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July 24, 2020
By: Sam Musa PharmD
Black seed comes from the seed of Nigella Sativa plant. Patients with diabetes find black seed beneficial without any known side effects. Black seed has a rich source of thymoquinone, linoleic acid, oleic acid, calcium, potassium, iron, zinc, magnesium, selenium, vitamin A, vitamin B2 and vitamin C.Laboratory studies have demonstrated Thymoquinone(a constituent in black seed), when administered orally to diabetic rats, improved the glycemic status to near normal, without any side effects.
Another study found that active extracts of black seeds reverse the oxidative stress in the hearts and brains of diabetic animals and significantly increase the release of insulin from the pancreatic islets of diabetic models. Thymoquinone administration also results in protecting against the deleterious effects of long term administration of antiretroviral drugs on insulin production and on the size reduction in the pancreatic islets of rats. These findings emphasize the traditional value of black seed as a safe and effective alternative approach for better human health.
Fenugreek seed powder in animal and human trials demonstrated great potential of possible hypoglycemic (blood sugar lowering) and lipid (fat) lowering properties. In human studies, fenugreek reduced the area under the plasma glucose curve and increased the number of insulin receptors.
In a double-blind trial fenugreek has been found to improve blood sugar level in patients with insulin-dependent (Type 1) and non-insulin-dependent (type2) diabetes. Although the mechanism for this effect is not fully understood, several mechanisms could be suggested and include delay of gastric emptying, slowing carbohydrate absorption, inhibition of glucose transport from the fiber content, as well as increased erythrocyte insulin receptors and modulation of peripheral glucose utilization.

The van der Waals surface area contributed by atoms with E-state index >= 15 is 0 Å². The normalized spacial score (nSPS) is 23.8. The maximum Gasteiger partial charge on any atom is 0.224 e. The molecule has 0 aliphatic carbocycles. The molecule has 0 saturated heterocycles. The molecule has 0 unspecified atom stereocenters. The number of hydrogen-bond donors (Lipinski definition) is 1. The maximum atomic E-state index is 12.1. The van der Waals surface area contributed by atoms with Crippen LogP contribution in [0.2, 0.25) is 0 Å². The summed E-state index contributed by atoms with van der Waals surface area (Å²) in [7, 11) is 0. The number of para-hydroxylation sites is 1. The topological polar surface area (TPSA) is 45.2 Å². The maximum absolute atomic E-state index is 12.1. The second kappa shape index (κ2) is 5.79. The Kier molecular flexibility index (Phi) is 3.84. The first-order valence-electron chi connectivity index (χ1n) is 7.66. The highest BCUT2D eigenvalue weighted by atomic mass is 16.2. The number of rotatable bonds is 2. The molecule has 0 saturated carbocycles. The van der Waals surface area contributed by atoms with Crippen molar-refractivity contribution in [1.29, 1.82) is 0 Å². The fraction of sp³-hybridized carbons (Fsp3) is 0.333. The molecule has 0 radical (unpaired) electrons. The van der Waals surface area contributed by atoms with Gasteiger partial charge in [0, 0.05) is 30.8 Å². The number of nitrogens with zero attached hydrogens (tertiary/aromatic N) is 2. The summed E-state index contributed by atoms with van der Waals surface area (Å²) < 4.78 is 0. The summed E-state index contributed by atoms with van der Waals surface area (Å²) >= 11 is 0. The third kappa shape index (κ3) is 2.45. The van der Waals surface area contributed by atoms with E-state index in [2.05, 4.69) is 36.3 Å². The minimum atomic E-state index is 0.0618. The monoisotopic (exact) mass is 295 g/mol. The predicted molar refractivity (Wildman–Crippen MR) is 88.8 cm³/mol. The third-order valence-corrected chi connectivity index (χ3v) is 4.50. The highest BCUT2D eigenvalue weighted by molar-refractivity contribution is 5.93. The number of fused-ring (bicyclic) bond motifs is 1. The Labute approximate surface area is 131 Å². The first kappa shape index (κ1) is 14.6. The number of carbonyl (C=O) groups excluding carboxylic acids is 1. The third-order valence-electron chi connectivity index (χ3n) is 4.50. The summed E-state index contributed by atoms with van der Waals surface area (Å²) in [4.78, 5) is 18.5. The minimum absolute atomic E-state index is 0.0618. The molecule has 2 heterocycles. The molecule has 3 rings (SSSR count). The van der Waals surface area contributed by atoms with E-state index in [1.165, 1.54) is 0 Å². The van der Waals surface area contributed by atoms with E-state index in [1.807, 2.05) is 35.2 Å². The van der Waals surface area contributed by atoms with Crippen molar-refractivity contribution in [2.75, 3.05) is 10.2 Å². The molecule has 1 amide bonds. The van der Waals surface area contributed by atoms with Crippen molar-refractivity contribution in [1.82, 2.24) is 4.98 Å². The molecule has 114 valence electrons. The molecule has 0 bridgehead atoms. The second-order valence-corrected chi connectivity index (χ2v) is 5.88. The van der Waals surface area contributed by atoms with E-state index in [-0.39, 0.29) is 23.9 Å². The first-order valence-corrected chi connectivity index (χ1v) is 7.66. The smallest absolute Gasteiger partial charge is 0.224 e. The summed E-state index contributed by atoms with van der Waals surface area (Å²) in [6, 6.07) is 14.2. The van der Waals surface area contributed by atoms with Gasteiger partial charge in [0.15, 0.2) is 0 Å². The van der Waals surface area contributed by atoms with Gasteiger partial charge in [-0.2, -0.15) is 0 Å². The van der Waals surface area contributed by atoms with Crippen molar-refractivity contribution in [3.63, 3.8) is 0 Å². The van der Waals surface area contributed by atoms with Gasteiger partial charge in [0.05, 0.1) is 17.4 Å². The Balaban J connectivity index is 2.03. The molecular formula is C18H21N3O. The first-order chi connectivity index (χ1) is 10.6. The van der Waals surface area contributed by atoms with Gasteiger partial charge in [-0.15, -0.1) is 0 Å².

Many studies in alloxan (diabetic) rat models have shown modulated exocrine pancreatic secretion.In humans, fenugreek seeds were found to exert hypoglycemic effects by stimulating glucose -dependent insulin secretion from pancreatic beta cells as well as by inhibiting the activity of alpha-amylase and intestinal enzymes involved in carbohydrate metabolism. In addition to the hypoglycemic activities, fenugreek seeds are found to lower serum triglycerides, total cholesterol and low-density lipoprotein cholesterol (LDL-C).
Over the past several decades, evidence has been accumulating in support of the usefulness of cinnamon in lowering glucose level in diabetics. Animal and human studies have elucidated the effect of administering cinnamon powder to patients with Type 2 diabetes and have revealed a great potential for cinnamon as an effective supplement for glycemic control. A study in diabetic mice showed that cinnamon lowers blood glucose, fats and total cholesterol while raising the good cholesterol levels.
In human studies, volunteers with type 2 diabetes were given one, three or six grams of cinnamon powder per day. All responded within weeks, with blood sugar levels that were on average 20 percent lower than the control group. Some even achieved normal blood sugar levels.
Cinnamon consumption also demonstrated promising results on lowering high blood pressure, fats and "bad" cholesterol. Some studies , however, have failed to replicate these findings, which indicate the need for more clinical trials to establish the potential of cinnamon as a therapeutic herb and to assure the perspective of cinnamon in health applications.